I said to myself that I couldn’t possibly abide a third overtime. It was a work night, after all. To go to bed before a playoff game had ended was sacrilege, but when the eyelids fail you, what choice have you, really? So it was that I made up my mind: no more hockey if the game is still tied after 40 minutes of overtime.

But then, suddenly, as is the wont in playoff overtime hockey, there’s a scramble in front of the Ducks’ net. Brendan Shanahan shoves a Duck player out of the crease so he can find and swat at the puck. After a swipe with his stick, the rubber disc is gloriously hitting the twine of the net. Game over. Silent yelling, so as not to wake the family. And to bed, forthwith.

The Pistons haven’t provided as much late night excitement, but that’s because they are properly placed in the NBA’s Eastern Conference. So no playoff games out west for them. Even the NBA Finals, when they happen in Los Angeles (Inglewood), begin at the reasonable hour of 9:00 p.m. Well, maybe not reasonable for the Lakers folks, because who heard of a game commencing at dinner time? But if I can watch the Red Wings in the playoffs till nearly 3:00 a.m., the West Coasters can suck it up and set up a TV tray in front of their tube to watch their Lakers, as far as I’m concerned.

Still, I have a Pistons/West Coast memory. It occurred in 1977, when the NBA subscribed to their own skewed geography and had the Pistons placed in their Western Conference. That meant a playoff matchup with the Golden State Warriors, who played in Oakland. It was a best-of-three mini-series that the NBA was famous for back in the day. Game 1 was out west, and it was at night. Late at night.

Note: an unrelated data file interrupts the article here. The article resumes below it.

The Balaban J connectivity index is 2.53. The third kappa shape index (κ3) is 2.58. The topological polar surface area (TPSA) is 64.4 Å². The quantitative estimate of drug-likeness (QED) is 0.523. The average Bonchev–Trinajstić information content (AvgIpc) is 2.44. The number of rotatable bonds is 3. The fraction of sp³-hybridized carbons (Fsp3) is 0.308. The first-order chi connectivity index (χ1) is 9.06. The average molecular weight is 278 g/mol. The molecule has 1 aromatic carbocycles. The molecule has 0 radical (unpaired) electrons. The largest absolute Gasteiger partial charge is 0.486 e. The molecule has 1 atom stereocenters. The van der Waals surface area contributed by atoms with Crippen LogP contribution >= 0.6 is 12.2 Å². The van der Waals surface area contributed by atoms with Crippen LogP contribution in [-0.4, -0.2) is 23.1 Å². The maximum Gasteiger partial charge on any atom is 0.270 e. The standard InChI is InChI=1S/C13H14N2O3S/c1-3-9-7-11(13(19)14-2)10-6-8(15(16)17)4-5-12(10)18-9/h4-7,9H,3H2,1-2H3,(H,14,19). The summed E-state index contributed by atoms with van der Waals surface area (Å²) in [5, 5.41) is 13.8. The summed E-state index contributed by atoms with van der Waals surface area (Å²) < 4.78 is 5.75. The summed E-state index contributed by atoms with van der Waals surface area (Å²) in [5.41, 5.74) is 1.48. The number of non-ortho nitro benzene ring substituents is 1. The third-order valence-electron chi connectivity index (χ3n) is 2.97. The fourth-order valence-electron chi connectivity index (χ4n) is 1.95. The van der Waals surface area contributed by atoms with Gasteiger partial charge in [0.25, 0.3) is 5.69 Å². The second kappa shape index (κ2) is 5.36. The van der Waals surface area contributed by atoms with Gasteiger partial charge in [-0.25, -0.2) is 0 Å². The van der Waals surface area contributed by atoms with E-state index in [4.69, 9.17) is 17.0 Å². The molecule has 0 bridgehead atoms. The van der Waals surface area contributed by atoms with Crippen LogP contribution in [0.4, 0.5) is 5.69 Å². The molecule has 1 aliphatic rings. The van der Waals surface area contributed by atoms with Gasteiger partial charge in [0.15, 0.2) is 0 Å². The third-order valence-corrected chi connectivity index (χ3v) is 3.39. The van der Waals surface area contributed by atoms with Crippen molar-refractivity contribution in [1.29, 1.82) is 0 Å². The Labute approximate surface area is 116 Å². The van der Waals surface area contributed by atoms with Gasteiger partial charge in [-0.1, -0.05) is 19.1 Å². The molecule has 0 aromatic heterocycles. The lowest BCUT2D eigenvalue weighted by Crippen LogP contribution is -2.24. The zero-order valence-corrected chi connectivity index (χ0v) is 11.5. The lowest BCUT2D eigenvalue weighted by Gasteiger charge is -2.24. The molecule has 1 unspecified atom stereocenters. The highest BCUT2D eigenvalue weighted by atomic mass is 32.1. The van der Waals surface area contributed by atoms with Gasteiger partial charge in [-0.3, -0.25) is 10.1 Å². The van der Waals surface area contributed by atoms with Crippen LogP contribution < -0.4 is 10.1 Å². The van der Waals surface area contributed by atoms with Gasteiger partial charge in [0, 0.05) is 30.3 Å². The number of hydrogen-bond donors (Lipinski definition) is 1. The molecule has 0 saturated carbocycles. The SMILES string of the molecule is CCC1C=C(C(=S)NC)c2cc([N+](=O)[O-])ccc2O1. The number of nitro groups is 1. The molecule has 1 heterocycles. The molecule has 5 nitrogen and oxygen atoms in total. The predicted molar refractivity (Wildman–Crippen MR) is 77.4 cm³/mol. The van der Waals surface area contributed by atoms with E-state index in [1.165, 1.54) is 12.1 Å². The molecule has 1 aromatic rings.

The Pistons upset the Warriors, and I pumped my fist and yelled in delight. My mother admonished me; dad was trying to sleep and had to be at work the next day. It was one of the times when I didn’t have to sneak a transistor radio in bed with me. Sadly, my exuberance was short-lived. The Pistons dropped the next two games and were bumped out of the playoffs. But they had provided me with some joy after the witching hour.

The Pistons, as I write this, are in the throes of one of those West Coast Swings. They lost the first two, but then whipped the Lakers Friday night. I know the result. So the newspapers can take their (N) or (inc) and
shove it up their printing press.

As George W. Bush would say, I love the Internets.

5 comments:

Alan M... said...

"But if I can watch the Red Wings in the playoffs till nearly 3:00 a.m., the West Coasters can suck it up and set up a TV tray in front of their tube to watch their Lakers, as far as I’m concerned."

TV Tray??? - Nah... we just set the TV right on the kitchen table...

The hard part, though, is getting up early enough on the weekend to get the chores done so as to catch the 9:30am College or NFL early games...

Greg Eno said...

I'll bet, Alan! I just don't think I would ever get used to those zany times. Have you?

Alan M... said...

I remember the first time I went to watch the baseball all-star game about a week after I moved out here. I was thinking... Ok... I get off of work about 5... I can eat some dinner grab a beer or 2 and sit down to watch the game...

So I did that and when I finally sat down and turned the TV on, I'd missed two thirds of the game.

After a while you get used to the East Coast priorities of the network schedulers and rush home from work to catch MNF starting at 5:30pm out here. The nice thing is, I wake up refreshed on Tuesday morning because I still made it to bed by 10:00pm

And what are you doing up at 1:17am? Did the wings go into OT again??? ~grin~

Greg Eno said...

HA! 1:17 ain't nothing, baby! I've always been a night owl.....and a West Coast Swinger!

Alan M... said...

Better watch what you call yourself if you ever make it out to the "Left" coast for one of those swings... You might misunderstood...